Abu Dhabi Rents Rose 11% In 2014, Expected To Slow In 2015 – JLL
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Abu Dhabi Rents Rose 11% In 2014, Expected To Slow In 2015 – JLL

Abu Dhabi Rents Rose 11% In 2014, Expected To Slow In 2015 – JLL

Dropping oil prices are anticipated to lead to a slowdown in rents and property prices this year, says JLL report.


Average residential rents in Abu Dhabi grew 11 per cent in 2014, down from 17 per cent in 2013, with just four per cent growth recorded in Q4 2014, according to the latest report from property consultancy JLL.

Rental growth has been driven by limited levels of new supply and rising demand caused by many factors – new job creation as the government progresses major infrastructure and economic development projects; government policies to reduce the level of commuting from Dubai; and reducing household sharing, the report said.

However, the rate of rental growth is anticipated to slow this year.

David Dudley, regional director and head of Abu Dhabi Office at JLL MENA said: “While we expect there to be a reduction in government spending this year due to the recent decline in oil prices, we expect employment creation and residential demand growth to be sustained from projects commenced while the oil price was high.

“Given a continual shortage of high quality housing, we expect rental growth to continue, but at single-digit growth rates, rather than the double-digit rates we saw in 2013 and 2014.”

Abu Dhabi’s residential sales market is also expected to record a slowdown, since it is strongly linked to economic growth and investor sentiment and consequently is sensitive to the recent decline in oil prices and equities markets, JLL said.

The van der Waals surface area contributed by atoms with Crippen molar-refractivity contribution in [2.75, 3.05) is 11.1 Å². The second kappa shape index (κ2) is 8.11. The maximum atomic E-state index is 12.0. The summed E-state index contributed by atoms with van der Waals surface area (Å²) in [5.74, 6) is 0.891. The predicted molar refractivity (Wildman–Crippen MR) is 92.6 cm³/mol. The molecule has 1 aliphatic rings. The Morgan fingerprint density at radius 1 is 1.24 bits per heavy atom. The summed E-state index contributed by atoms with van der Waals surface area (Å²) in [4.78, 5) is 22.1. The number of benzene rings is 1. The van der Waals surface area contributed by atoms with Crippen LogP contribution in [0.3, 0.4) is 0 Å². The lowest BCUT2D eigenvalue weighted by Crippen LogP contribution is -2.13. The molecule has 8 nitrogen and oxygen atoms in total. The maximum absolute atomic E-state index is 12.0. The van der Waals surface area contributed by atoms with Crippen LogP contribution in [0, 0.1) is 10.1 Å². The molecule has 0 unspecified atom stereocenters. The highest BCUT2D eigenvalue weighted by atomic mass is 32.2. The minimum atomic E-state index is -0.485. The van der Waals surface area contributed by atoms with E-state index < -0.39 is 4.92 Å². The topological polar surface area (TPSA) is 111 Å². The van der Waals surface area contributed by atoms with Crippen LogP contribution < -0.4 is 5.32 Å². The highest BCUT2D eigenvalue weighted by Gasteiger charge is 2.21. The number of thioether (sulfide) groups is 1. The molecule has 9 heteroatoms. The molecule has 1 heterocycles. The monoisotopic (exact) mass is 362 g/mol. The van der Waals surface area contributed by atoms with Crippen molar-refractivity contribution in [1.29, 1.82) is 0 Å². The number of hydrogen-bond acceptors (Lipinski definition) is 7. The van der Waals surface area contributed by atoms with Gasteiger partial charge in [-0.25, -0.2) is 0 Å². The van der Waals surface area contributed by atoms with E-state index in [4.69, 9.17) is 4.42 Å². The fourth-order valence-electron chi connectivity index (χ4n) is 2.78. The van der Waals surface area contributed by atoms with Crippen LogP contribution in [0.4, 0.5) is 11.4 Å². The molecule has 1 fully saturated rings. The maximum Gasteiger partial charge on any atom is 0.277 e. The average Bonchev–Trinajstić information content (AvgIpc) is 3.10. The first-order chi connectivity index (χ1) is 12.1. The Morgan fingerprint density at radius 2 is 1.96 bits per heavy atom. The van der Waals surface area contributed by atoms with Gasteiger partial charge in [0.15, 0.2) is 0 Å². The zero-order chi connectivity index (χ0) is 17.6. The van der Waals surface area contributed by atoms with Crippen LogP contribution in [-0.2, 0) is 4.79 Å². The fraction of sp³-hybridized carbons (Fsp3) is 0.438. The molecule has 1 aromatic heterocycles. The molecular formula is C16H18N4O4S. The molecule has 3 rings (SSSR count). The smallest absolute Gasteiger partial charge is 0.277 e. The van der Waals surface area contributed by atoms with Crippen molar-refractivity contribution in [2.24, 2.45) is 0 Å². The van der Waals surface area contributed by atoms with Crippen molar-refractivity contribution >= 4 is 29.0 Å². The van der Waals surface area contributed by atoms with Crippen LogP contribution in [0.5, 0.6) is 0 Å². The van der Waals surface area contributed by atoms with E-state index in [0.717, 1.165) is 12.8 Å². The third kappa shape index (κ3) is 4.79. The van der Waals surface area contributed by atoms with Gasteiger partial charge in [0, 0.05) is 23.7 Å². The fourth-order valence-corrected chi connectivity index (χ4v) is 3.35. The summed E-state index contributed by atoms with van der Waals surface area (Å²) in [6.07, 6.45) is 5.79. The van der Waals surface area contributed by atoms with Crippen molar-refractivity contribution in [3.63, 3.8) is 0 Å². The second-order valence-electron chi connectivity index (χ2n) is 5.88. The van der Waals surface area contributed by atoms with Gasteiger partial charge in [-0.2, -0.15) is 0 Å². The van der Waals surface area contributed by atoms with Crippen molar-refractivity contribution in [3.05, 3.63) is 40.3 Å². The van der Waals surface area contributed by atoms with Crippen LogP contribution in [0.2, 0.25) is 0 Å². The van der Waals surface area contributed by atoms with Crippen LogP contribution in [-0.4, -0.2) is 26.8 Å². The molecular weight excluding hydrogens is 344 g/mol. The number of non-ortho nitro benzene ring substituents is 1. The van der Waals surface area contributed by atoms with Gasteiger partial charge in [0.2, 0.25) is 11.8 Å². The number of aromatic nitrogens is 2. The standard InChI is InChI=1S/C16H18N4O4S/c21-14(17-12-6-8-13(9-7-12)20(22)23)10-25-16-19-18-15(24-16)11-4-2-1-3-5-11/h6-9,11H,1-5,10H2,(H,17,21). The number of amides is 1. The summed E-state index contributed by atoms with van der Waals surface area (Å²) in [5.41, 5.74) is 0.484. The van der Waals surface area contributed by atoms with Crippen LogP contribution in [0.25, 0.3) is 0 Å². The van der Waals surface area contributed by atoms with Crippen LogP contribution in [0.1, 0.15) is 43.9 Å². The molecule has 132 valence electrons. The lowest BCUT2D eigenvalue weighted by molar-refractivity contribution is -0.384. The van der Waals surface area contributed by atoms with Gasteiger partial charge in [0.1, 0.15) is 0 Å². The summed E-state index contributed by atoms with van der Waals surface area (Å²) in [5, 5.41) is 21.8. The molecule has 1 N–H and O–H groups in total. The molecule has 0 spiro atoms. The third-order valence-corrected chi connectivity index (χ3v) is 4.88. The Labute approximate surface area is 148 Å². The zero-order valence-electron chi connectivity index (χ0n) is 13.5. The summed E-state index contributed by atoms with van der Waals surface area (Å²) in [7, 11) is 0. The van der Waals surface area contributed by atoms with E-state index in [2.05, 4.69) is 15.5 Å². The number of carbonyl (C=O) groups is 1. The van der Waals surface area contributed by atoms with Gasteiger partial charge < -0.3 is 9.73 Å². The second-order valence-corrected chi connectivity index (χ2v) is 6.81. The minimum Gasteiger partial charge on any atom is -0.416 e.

The emirate’s prime residential sales market grew at an average of 25 per cent in both 2013 and 2014.

However, average prices remained flat during Q4 2014 – for the first time since Q1 2013 – and are expected to remain stable during 2015.

“The stabilisation of sales prices signifies that some of the excessive heat has now been removed from the market. We do not however anticipate a significant decline in prime residential prices due to the relative shortage of availability of quality product,” said Dudley.

Around 1,600 units were added to the residential stock during Q4 2014 with the delivery of the Burj Mohammed Bin Rashid within the World Trade Centre (WTC), and various mixed-use schemes within Khalifa City A and Capital House in Capital Centre.

These deliveries bring the total residential stock to approximately 243,000 units at the end of 2014.

The medium term market outlook remains positive, driven primarily by major government-backed economic development and infrastructure projects, opined Dudley.

“Following the recent decline in oil prices, we expect that some projects may be phased outwards.

“Development opportunities remain in selective sectors and sub-sectors and there will remain two tier market performance with significant divergence between high and low quality product – in terms of quality of location, design, functionality, asset management,” he added.

Oil prices have slid almost 60 per cent since June 2014, with US crude falling close to a six-year low on Monday, mainly driven by political uncertainty, increasing supply and lower demand.

Abu Dhabi remains highly dependent on hydrocarbon revenues, and the International Monetary Fund (IMF) recently lowered its GDP growth forecasts for the emirate to three per cent in 2015.


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